The Nymphos of Rocky Flats
(Felix Gomez #1)
by Mario Acevedo (2006)

The first and only vampire book to be declassified by the federal government . . .

Felix Gomez went to Iraq a soldier. He came back a vampire.

Now he finds himself pulled into a web of intrigue when an old friend prompts him to investigate an outbreak of nymphomania at the secret government facilities in Rocky Flats. He’ll find out the cause of all these horny women or die trying! But first he must contend with shadowy government agents, Eastern European vampire hunters, and women who just want his body . . .

Skewering sexual myths, conspiracy fables, and government bureaucracy, The Nymphos of Rocky Flats reveals the bizarre world of the undead with a humorous slant and a fresh twist.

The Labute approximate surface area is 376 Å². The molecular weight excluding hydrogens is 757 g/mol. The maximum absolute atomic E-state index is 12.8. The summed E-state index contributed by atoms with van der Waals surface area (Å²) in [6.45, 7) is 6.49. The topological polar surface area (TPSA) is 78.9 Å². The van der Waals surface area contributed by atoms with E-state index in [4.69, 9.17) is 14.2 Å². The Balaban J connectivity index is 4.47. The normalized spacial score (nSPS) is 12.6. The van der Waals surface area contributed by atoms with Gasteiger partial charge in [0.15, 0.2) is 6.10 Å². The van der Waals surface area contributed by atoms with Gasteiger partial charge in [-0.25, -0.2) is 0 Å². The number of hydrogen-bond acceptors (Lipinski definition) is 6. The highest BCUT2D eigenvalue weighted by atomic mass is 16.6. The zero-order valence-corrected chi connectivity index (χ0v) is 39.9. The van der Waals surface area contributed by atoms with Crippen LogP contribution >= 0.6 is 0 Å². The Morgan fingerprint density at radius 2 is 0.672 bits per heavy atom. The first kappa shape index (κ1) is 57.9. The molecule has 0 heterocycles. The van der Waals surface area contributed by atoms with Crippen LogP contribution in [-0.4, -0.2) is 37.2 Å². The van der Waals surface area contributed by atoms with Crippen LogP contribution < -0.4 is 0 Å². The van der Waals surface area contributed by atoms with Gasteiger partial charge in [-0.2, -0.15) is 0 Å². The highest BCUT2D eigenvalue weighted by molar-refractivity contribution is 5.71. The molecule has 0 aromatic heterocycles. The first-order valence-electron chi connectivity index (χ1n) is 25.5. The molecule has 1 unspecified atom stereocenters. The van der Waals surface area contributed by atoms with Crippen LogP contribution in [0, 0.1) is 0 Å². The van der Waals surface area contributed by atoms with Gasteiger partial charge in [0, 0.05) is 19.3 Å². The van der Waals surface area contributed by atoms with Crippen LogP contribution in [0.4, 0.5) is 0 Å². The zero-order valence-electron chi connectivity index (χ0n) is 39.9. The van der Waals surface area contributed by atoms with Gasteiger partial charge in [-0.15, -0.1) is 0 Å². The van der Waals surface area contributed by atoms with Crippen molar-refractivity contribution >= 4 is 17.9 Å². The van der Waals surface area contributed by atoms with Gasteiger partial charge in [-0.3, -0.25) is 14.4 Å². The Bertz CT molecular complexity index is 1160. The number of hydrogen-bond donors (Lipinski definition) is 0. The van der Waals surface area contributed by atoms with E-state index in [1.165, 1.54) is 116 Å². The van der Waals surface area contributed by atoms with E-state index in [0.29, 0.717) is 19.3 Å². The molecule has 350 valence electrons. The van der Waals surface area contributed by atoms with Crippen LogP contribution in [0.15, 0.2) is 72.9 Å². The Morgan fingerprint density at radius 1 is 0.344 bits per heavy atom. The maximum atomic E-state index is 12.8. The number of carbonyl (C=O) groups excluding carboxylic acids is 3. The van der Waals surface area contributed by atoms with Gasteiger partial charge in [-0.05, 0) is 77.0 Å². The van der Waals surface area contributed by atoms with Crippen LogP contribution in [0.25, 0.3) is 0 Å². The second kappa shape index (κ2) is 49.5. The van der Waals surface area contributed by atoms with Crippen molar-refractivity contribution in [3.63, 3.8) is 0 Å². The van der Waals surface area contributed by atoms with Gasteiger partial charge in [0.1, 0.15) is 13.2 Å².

For a ‘humorous slant’, it’s not very funny. Maybe the funny parts just fell over and laid down to die.
It’s not that the writing is bad, it’s workmanlike and passable. Just not funny.

Humour in literature can be done several ways. It can be in the telling – the voice of the narrator like Terry Pratchett or Douglas Adams. Or the writing voice can be neutral with the humour coming from the characters and situations, like Simon Hayes (Hal Spacejock series) or Tom Sharpe and P. G. Wodehouse.

Here these is no ‘spark’ or character to indicate humourous intent. Although this is a short book, after 20 percent I gave up.